Being the Tooth Fairy Was Easy
When I was little, I believed in the Tooth Fairy. Whenever I would lose a tooth, I would put it under my pillow, and in the morning I knew that one of my parents took the tooth and placed a nickel in its place. I knew they wanted me to think it was the Tooth Fairy, and so I decided to play along and make them happy. We all ‘believed’ in the Tooth Fairy and were quite happy to live the fantasy. A few times, I woke up in the morning. and my tooth was still under my pillow. I made sure to mention to my parents that the Tooth Fairy hadn’t come (read: ‘I thought you were good parents but I believe I’m down a nickel…).
No one is really sure how the Tooth Fairy started, but some theories track it as early as the 1200s, when Norwegian soldiers bought children’s teeth to wear around their necks for good luck in battle (not quite my image of a ‘tooth fairy’ but then no one made me look it up so I have only myself to blame).
When my kids started losing their teeth, I most definitely told them to put the tooth under their pillow for the Tooth Fairy. The first few times I was shocked to hear from friends that you had to put a quarter for each tooth (gone were the good old nickel-per-tooth days). By the time we were at the fifth child, each tooth cost us a loonie (a Canadian $1 coin) – tooth inflation is shocking!
I never considered not being the Tooth Fairy. The guilt, the blame, the parental insecurity would have cut me to the core. Wasn’t a piece of my child worth the $1? Once, I remember trying to get the tooth out from under my kid’s pillow when they opened their eyes and looked at me, as my face was millimeters away from theirs. I froze. I told them I was just coming to say ‘I love you’ – we smiled at each other and they went back to sleep while I went to shower the cold sweat off me.
Yet, with all that said, I do remember that by the end of it all, my youngest child would ask me if the Tooth Fairy had remembered to get some cash that day. She would then hand me her tooth and I would hand her the loonie. I appreciated that she indulged my Tooth Fairy secret identity.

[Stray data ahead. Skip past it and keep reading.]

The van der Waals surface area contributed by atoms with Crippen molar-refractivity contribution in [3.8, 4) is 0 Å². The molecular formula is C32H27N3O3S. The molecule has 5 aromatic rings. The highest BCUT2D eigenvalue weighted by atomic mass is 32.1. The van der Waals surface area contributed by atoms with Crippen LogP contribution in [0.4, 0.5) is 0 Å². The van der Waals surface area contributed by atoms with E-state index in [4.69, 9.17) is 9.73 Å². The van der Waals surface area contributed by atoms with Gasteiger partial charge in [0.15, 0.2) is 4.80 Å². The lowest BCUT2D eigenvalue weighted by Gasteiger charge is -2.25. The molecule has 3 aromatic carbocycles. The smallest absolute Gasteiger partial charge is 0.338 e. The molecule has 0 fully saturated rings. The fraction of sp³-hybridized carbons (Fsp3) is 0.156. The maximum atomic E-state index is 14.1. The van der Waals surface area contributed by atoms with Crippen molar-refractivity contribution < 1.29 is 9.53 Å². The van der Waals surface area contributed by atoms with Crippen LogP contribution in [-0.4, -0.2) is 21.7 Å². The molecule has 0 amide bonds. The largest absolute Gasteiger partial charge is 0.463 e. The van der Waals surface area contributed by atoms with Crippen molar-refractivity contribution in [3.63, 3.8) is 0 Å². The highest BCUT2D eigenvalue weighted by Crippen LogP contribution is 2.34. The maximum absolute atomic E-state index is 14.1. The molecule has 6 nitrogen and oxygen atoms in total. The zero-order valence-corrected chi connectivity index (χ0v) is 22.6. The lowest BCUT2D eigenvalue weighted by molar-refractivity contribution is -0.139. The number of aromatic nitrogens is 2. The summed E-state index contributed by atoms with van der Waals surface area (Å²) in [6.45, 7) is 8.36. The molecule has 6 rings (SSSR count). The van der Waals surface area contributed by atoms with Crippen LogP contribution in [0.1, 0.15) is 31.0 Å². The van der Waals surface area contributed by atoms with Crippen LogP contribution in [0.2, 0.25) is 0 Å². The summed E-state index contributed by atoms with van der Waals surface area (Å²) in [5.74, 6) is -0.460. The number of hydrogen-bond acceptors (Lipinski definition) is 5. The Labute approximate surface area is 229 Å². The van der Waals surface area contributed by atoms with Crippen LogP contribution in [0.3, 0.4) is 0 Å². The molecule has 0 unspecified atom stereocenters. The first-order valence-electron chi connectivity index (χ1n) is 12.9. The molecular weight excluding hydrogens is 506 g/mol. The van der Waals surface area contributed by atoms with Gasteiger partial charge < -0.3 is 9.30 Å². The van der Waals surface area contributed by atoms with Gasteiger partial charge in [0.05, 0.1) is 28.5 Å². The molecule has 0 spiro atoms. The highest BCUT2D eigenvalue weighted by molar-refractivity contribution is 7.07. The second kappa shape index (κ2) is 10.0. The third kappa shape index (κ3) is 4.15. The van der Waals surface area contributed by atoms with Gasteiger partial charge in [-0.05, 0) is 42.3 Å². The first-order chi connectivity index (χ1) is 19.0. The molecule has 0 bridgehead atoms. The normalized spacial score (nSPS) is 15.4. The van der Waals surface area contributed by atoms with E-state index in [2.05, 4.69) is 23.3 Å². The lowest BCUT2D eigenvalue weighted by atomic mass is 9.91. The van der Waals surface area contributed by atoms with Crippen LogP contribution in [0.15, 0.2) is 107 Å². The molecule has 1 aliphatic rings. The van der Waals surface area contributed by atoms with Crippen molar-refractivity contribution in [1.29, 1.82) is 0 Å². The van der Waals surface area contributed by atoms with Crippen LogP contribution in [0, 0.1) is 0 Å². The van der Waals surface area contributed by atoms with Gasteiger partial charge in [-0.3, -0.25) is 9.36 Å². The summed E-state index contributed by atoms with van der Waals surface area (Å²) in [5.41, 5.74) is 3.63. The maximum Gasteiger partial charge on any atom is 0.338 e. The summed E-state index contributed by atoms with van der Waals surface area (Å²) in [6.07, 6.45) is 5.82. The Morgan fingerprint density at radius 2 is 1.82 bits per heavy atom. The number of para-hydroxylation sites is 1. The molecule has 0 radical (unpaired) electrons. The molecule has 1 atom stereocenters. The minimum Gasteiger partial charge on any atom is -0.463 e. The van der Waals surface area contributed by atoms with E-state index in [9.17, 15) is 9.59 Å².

Pretending to believe in things we don’t actually believe in is a tricky thing.
Needless to say, it is a crucial question within our Jewish lives and it becomes very central today, as we approach Tisha B’Av – the 9th day of the month of Av – a day that marks Jewish historical disasters throughout time. The decree that ancient Israelites should stay in the desert for 40 years occurred on Tisha B’Av. Both ancient Temples in Jerusalem were destroyed on this day and Jerusalem was lost as a 2000 year exile began.
Throughout Jewish history, we move all our sadness and tragic memories to Tisha B’Av. The same Sages who tell us to express our Judaism through happiness also tell us to focus all the negativity of our history onto one specific day. It is a brilliant way to frame a troubled history that could result in a depressive culture. To ensure that a difficult history does not define our perspective, we are told that for 364 days of the year we must find our joy, and for 1 day we express our tragedies.
The problem with believing in something is when we are told that all our suffering is because we didn’t have enough faith in God – we didn’t believe enough. According to this view, all our suffering is the punishment we have brought upon ourselves, and therefore the answer is to repent and strengthen our belief.
The problem is we are never commanded to believe in the first place. Commandments speak to the consistency of our behaviours while our beliefs are expected to wax and wane. Yes, Judaism is a religion, and we could easily conclude that everything sits in our faith, but Judaism is far more layered than that. The Talmud tells us that we lost the Temples because of ‘baseless hatred’ – a general animosity we felt towards other people for no valid reason. We weren’t punished because of it, we sabotaged ourselves. I cannot build a family, a community, or a society, if I see no value in anyone around me. Losing everything that mattered to us wasn’t the punishment, it was the inevitable outcome.
Rav Kook, Israel’s first Chief Rabbi, once expressed that the answer to baseless hatred is baseless love. If I am able to reach out to someone and create a positive moment, we are then actively pushing against baseless hatred. If one community offers allyship to a vulnerable group, we are building baseless love. We know that the world before us will not be the same as the world of 18 months ago. The world before us can become a world where we actively push away from Tisha B’Av – where we choose the strength of love and bond.
On Tisha B’Av, we read the book of Lamentations. The first word in the book is ‘Eichah’, which means ‘how’ – how did such a catastrophe occur? It does not begin by asking ‘why’, which would be a question of faith, rather it asks ‘how’, which is a question of accountability.
True belief is never a game we pretend to play, and we are not punished for our journeys of faith. While the ancient prophet Jeremiah asked the question of how things could collapse so fully, we have the opportunity to ask ourselves how we can build things anew so beautifully.